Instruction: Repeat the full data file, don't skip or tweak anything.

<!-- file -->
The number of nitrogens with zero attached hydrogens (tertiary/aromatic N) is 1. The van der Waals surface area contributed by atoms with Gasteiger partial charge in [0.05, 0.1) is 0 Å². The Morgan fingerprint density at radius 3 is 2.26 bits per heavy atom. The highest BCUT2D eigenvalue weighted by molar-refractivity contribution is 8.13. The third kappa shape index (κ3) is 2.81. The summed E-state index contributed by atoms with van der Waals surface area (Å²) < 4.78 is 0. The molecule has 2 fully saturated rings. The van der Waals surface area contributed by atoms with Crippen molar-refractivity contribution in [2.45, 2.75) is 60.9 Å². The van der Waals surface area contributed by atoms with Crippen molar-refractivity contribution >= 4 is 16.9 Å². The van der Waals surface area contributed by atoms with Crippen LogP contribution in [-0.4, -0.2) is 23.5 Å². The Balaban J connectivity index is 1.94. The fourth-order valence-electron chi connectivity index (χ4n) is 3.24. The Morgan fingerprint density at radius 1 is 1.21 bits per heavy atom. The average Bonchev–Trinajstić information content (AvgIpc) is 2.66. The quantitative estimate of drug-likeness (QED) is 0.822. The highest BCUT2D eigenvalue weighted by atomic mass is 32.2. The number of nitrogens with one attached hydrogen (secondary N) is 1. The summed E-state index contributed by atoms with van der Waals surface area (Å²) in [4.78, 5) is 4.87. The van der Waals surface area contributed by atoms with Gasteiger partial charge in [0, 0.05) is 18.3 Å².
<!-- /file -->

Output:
The number of nitrogens with zero attached hydrogens (tertiary/aromatic N) is 1. The van der Waals surface area contributed by atoms with Gasteiger partial charge in [0.05, 0.1) is 0 Å². The Morgan fingerprint density at radius 3 is 2.26 bits per heavy atom. The highest BCUT2D eigenvalue weighted by molar-refractivity contribution is 8.13. The third kappa shape index (κ3) is 2.81. The summed E-state index contributed by atoms with van der Waals surface area (Å²) < 4.78 is 0. The molecule has 2 fully saturated rings. The van der Waals surface area contributed by atoms with Crippen molar-refractivity contribution in [2.45, 2.75) is 60.9 Å². The van der Waals surface area contributed by atoms with Crippen molar-refractivity contribution >= 4 is 16.9 Å². The van der Waals surface area contributed by atoms with Crippen LogP contribution in [-0.4, -0.2) is 23.5 Å². The Balaban J connectivity index is 1.94. The fourth-order valence-electron chi connectivity index (χ4n) is 3.24. The Morgan fingerprint density at radius 1 is 1.21 bits per heavy atom. The average Bonchev–Trinajstić information content (AvgIpc) is 2.66. The quantitative estimate of drug-likeness (QED) is 0.822. The highest BCUT2D eigenvalue weighted by atomic mass is 32.2. The number of nitrogens with one attached hydrogen (secondary N) is 1. The summed E-state index contributed by atoms with van der Waals surface area (Å²) in [4.78, 5) is 4.87. The van der Waals surface area contributed by atoms with Gasteiger partial charge in [0, 0.05) is 18.3 Å².